Bees Campaign | Pesticide Action Network
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Bees Campaign

Paul Towers's picture

"Bee-friendly" plants? Think again.

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Honey bees are up against a lot these days, no thanks to a lack of action from EPA. And new data released today adds to the growing list of concerns for pollinators: home garden plants that come pre-treated with bee-harming pesticides.

In a pilot study released today by the Pesticide Research Institute and Friends of the Earth, the groups tested plants from major home garden stores across the country, and found that more than half of the samples contained pesticides at levels shown to harm or kill bees.

Paul Towers
Lex Horan's picture
Lex Horan
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A bill to protect bees!

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Late Tuesday afternoon, Representatives John Conyers (D-MI) and Earl Blumenauer (D-OR) introduced a long-awaited bill to place a moratorium on bee-harming pesticides. The "Save America's Pollinators Act" would require EPA to pull neonicotinoid pesticides off the market until fully reviewed by independent scientists and proven safe for pollinators.

EPA's current review of these pesticides is due to conclude in 2018, with an action plan to be implemented sometime thereafter. Meanwhile, bees continue to die off in droves — and scientific evidence highlighting neonics as a key factor continues to mount. Bees need help now, and the Conyers-Blumenauer bill provides them an immediate reprieve from neonic exposures.

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Paul Towers's picture

Beekeepers put the pressure on EPA

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As many of us geared up for Fourth of July festivities, the nation’s largest beekeeper organizations filed a legal action against EPA for its approval of a new bee-harming pesticide.

EPA is unable (or unwilling) to act decisively to protect bees, instead fast-tracking a new pesticide to market. Beekeepers aren’t taking the issues lightly, and have turned to asserting legal pressure on the agency.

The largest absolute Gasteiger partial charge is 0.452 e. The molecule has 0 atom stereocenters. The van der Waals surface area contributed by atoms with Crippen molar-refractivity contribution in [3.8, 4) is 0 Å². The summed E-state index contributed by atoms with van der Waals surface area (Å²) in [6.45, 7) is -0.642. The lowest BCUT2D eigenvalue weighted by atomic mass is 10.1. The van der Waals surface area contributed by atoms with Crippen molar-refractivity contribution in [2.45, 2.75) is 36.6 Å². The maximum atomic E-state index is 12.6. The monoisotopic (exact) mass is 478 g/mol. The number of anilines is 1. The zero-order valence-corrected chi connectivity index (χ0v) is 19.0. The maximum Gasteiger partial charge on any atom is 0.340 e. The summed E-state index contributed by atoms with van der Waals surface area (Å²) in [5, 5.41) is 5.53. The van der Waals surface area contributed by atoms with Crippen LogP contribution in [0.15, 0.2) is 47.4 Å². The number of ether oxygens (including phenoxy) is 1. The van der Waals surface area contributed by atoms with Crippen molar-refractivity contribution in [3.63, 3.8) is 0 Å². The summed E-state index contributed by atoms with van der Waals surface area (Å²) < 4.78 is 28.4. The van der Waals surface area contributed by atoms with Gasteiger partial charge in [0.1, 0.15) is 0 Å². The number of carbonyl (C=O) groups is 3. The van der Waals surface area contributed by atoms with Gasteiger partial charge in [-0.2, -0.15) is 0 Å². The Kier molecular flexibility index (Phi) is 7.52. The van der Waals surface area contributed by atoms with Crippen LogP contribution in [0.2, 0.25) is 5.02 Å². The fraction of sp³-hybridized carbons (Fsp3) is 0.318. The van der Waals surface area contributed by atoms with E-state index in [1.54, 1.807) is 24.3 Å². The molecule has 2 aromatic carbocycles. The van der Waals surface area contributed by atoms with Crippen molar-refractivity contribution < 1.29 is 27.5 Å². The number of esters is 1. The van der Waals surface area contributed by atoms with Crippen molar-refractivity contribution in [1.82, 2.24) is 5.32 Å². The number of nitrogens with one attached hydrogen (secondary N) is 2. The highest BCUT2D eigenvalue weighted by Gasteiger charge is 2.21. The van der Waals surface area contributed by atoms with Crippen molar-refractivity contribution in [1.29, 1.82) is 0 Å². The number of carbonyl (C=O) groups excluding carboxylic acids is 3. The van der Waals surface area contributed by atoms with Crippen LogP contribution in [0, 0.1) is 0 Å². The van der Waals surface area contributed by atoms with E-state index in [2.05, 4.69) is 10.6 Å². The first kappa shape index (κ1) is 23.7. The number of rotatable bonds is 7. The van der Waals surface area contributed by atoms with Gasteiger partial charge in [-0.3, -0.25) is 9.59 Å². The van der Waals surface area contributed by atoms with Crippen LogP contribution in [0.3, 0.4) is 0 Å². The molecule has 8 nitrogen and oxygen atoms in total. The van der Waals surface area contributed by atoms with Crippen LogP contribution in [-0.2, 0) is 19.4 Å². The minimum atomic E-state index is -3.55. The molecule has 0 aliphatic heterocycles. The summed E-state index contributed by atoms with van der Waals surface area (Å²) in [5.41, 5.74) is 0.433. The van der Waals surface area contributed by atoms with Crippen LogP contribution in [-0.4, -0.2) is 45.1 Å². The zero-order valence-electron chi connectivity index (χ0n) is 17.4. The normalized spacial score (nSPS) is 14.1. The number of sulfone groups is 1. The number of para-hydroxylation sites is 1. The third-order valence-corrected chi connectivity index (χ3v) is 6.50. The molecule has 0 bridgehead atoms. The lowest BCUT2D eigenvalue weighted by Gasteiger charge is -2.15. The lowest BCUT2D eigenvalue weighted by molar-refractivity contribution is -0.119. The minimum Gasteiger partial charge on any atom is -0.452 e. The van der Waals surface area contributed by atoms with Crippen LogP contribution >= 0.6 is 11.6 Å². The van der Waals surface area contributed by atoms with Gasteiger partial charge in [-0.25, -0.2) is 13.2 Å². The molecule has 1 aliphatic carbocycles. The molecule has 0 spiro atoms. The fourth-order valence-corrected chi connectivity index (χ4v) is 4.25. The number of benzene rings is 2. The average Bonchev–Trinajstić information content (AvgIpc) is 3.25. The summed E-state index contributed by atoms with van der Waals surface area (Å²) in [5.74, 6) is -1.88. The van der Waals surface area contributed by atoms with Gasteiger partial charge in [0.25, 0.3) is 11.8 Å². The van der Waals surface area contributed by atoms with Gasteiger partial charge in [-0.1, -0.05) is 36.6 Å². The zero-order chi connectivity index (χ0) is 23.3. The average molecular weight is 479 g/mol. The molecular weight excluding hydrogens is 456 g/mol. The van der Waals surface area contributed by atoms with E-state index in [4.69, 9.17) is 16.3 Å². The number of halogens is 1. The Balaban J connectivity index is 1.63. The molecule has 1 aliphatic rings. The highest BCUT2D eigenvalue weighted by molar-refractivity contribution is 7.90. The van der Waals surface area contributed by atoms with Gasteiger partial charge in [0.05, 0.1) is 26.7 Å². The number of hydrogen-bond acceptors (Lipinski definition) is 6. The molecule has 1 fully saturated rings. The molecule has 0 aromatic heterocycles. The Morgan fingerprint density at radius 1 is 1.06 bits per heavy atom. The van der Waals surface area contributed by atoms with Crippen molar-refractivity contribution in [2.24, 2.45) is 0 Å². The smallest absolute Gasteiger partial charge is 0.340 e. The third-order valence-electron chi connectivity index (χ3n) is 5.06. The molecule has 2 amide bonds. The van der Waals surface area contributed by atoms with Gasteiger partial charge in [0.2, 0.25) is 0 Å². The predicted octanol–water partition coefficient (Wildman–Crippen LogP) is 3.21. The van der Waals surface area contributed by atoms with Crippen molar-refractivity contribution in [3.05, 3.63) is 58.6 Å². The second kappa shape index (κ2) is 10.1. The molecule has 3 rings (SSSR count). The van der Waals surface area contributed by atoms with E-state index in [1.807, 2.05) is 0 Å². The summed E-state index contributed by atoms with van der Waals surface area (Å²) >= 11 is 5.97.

Paul Towers
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Scientists link pesticides & biodiversity loss

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Many scientists rank biodiversity loss very high on their list of urgent global concerns. Chemical contaminants have long been understood as an important driver, but empirical evidence on a large scale has been sparse.

A new study published in the Proceedings of the National Academy of Sciences provides compelling data to fill this gap. Researchers found that biodiversity dropped in pesticide-laden streams in three countries: Germany, France and Australia.

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Paul Towers's picture

Buzz off, Monsanto

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Last week, the term “bee-washing” emerged in public conversation. It doesn’t refer to some new bee cleaning service, but to the insidious efforts of Monsanto and other pesticide corporations to discredit science about the impacts of pesticides on bees — especially neonicotinoids — by creating public relations tours, new research centers and new marketing strategies.

This week, pesticide makers are showcasing these tactics during National Pollinator Week with offers of free seed packets to people who take their poorly named “pollinator pledge.” The “bee-washing” term has gained traction as scientists and groups like PAN continue to cut through the misinformation and point to the emerging body of science that points to pesticides as a critical factor in bee declines.

Paul Towers
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EU flags another bee-harming pesticide

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Regulators across the pond are keeping up the momentum to protect pollinators, with a new report from the European Food Safety Authority (EFSA) adding fipronil to the list of bee-harming pesticides the agency is concerned about.

Earlier this year, EFSA raised the alarm about three other insecticides that pose a threat to bees. And the EU responded with a two-year ban on the use of those chemicals. We have yet to see if fipronil will be added to the list of restricted pesticides, but EFSA's conclusion signals that protections for bees are more likely.

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Europe steps up for bees. EPA, your turn!

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In a historic vote on Monday, the European Union (EU) passed a continent-wide restriction on the use of bee-harming pesticides. Despite immense pressure from the pesticide industry, a majority of EU countries sided with bees.

Here in the U.S., policymakers have yet to step up. And with beekeepers in this country reporting record-breaking bee losses this year — up to 40% or more — action to protect honey bees is more urgent than ever.

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Paul Towers's picture

Bees need help now! Time to up the ante.

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With other options exhausted over the past two years, beekeepers and partner organizations are now suing EPA to protect pollinators. We've filed over a million signatures from concerned individuals, a legal petition and a notice of intent to sue. And all to little avail. Now we're upping the ante.

There's too much at stake for EPA to stay stuck. Bees are in trouble, and they're vital to our food system and our agricultural economy. They're responsible for pollinating one in three bites of food we eat, including 95 types of fruits and nuts in North America. And commercial beekeepers report that their industry is on the verge of collapse.

Paul Towers

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